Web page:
The residents congregate at this island on this day and offer special prayers by conducting Havan besides offering of flowers. Turmeric rice is partaken as a prasad after offering it to Lord and vermillion paste is marked on the tree. It is noteworthy to mention that shrine has withstood fury of time and floods as it is amidst waters on island.

Mangleshwar Bhairava is also counted among the eight guardian Bhairavas of Srinagar city and nearby residents took pride in the spiritual heritage of this shrine as they believe in protecting powers of Lord over them.

The residents consider Lord Mangleshwar as Protector of Virtuous and Destroyer of Evil. Since ages people from all walks of life visited the shrine before embarking on any good venture as blessings of Lord enabled them with protective shield and success.

Thus, was the secret of the Shrine disclosed by Lord Shiva to Devi. Therefore, let Lord Shiva as Mangleswar Bhairava bring peace, prosperity and purpose in our lives.

What Bhairav symbolises

The Ultimate Form of ‘I’ Consciousness

Vijay Hashia, Bhairava: Ultimate Form Of ‘I’ Consciousness, February 20, 2020: The Times of India

The Trikha philosophy of Kashmir Shaivism is the theology of universal consciousness, a non-dualistic concept similar to Chit, Brahmn, in Vedanta. Trikha means three – the realities are Shiva, Shakti and the universe of macrocosm and microcosm (individualised soul).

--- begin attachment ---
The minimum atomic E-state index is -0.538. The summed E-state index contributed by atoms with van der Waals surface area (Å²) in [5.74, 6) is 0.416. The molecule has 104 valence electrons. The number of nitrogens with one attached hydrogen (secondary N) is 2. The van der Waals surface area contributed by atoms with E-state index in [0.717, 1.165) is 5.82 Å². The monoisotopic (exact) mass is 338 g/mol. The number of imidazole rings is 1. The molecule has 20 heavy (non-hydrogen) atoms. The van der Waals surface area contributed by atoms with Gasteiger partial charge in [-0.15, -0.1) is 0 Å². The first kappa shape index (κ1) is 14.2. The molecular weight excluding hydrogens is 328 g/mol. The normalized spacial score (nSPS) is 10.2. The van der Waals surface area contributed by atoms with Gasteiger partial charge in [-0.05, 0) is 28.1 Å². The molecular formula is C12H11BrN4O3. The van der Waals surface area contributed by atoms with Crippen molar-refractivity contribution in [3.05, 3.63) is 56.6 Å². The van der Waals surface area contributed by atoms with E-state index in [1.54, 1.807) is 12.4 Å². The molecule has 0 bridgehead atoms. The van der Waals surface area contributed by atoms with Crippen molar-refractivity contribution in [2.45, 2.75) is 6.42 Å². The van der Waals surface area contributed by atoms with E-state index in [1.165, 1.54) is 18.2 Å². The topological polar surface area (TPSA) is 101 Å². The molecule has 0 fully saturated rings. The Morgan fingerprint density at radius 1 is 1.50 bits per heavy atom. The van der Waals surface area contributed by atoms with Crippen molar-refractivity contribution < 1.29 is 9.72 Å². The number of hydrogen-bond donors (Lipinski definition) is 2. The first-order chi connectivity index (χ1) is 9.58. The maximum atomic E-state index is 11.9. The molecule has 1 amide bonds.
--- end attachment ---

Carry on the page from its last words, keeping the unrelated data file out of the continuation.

All things are manifestations of ultimate consciousness out of which has evolved the universe. The phenomenal world is consciousness reflected in myriad unique beautiful forms and manifestation of Shakti, reciprocally created by adapted subject and object seen as ‘I’ and ‘This’.

Paramashiva is the supreme, non-evolving, undifferentiated and unmanifest Absolute. The manifest absolute is Shiva, I Am. Shakti, the energy. Both the unmanifest and manifest Absolute are His creative powers and therefore inseparable.

All souls are one with Paramashiva, Absolute Consciousness, forgotten due to ignorance. But, through knowledge, one can recognise one’s divine nature and become liberated.